SS-Begleitkommando des Führers

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SS-Begleitkommando des Führers; Führerbegleitkommando
Bundesarchiv Bild 183-E03059, Berlin, Pergamon Museum, Ausstellungsbesuch Hitler.jpg
Führerbegleitkommando and other uniformed SS men providing security for Hitler in February 1939
Active 29 February 1932 – 30 April 1945
Country  Nazi Germany
Allegiance Axis
Branch Flag of the Schutzstaffel.svg Schutzstaffel
Role Bodyguards

SS-Begleitkommando des Führers ("SS Escort Command of the Führer"), later known as the Führerbegleitkommando (Führer Escort Command; FBK) was originally an eight-man SS squad formed from a twelve-man security squad (known as the SS-Begleitkommando) tasked with protecting the life of Adolf Hitler during the early 1930s. It was expanded and remained responsible for Hitler's personal protection until 30 April 1945.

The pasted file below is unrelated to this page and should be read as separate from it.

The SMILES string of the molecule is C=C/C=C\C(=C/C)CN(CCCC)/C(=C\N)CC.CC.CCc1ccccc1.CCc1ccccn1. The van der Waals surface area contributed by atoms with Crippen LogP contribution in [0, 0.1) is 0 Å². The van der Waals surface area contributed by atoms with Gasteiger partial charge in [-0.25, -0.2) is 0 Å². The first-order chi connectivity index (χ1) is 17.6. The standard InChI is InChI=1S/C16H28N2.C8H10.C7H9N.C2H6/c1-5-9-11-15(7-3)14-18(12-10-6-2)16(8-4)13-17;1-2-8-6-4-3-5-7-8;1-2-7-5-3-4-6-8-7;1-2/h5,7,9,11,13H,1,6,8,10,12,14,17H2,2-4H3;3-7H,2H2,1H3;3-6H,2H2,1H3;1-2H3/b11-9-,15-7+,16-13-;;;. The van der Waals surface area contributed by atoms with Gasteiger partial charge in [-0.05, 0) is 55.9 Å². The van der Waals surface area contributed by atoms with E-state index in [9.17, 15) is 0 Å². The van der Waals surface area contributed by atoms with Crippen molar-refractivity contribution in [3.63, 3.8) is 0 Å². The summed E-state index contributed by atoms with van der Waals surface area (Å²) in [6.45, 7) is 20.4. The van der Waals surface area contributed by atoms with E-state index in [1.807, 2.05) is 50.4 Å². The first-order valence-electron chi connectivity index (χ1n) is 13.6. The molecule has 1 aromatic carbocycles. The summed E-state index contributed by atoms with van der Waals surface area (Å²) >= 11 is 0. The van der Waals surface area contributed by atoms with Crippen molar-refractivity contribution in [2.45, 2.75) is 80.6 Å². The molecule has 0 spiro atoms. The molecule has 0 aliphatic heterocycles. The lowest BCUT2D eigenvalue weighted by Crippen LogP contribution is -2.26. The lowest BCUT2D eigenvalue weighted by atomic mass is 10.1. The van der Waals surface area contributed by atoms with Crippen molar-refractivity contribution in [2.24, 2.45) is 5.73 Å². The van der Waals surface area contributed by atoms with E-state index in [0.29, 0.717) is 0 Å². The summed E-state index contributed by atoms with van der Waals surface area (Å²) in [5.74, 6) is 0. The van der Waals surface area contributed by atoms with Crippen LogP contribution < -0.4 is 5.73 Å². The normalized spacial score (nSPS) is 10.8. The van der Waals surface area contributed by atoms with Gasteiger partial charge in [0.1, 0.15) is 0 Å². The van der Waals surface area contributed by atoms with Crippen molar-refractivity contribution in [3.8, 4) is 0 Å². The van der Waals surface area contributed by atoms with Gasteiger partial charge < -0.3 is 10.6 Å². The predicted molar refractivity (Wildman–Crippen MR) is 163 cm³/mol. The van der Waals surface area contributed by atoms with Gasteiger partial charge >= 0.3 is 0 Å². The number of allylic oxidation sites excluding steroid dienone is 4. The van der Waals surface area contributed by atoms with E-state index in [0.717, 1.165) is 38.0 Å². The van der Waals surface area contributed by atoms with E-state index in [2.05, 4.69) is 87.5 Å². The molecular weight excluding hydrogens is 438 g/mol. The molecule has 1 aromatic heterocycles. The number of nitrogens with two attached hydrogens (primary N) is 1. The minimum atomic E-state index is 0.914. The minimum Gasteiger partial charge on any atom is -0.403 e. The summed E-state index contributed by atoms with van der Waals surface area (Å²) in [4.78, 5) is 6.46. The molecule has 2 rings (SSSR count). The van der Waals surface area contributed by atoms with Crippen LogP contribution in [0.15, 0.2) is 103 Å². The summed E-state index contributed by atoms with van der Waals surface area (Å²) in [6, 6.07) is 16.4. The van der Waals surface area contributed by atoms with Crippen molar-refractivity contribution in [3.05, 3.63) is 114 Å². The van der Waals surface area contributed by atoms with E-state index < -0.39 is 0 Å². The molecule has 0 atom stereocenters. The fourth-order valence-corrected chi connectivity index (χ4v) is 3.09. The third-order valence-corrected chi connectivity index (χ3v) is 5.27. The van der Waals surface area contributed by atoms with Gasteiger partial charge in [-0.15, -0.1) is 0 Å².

Service history[edit]

The SS-Begleitkommando was formed on 29 February 1932 to provide general protection to Hitler and other party functionaries. Twelve SS members were selected by Sepp Dietrich to present to Hitler.[1] From the twelve, a smaller eight-man team called the SS-Begleitkommando des Führers was chosen to protect Hitler as he travelled around Germany.[1] Their first appearance was when they accompanied Hitler during the election campaign trips in 1932. They served around the clock protecting Hitler.[2]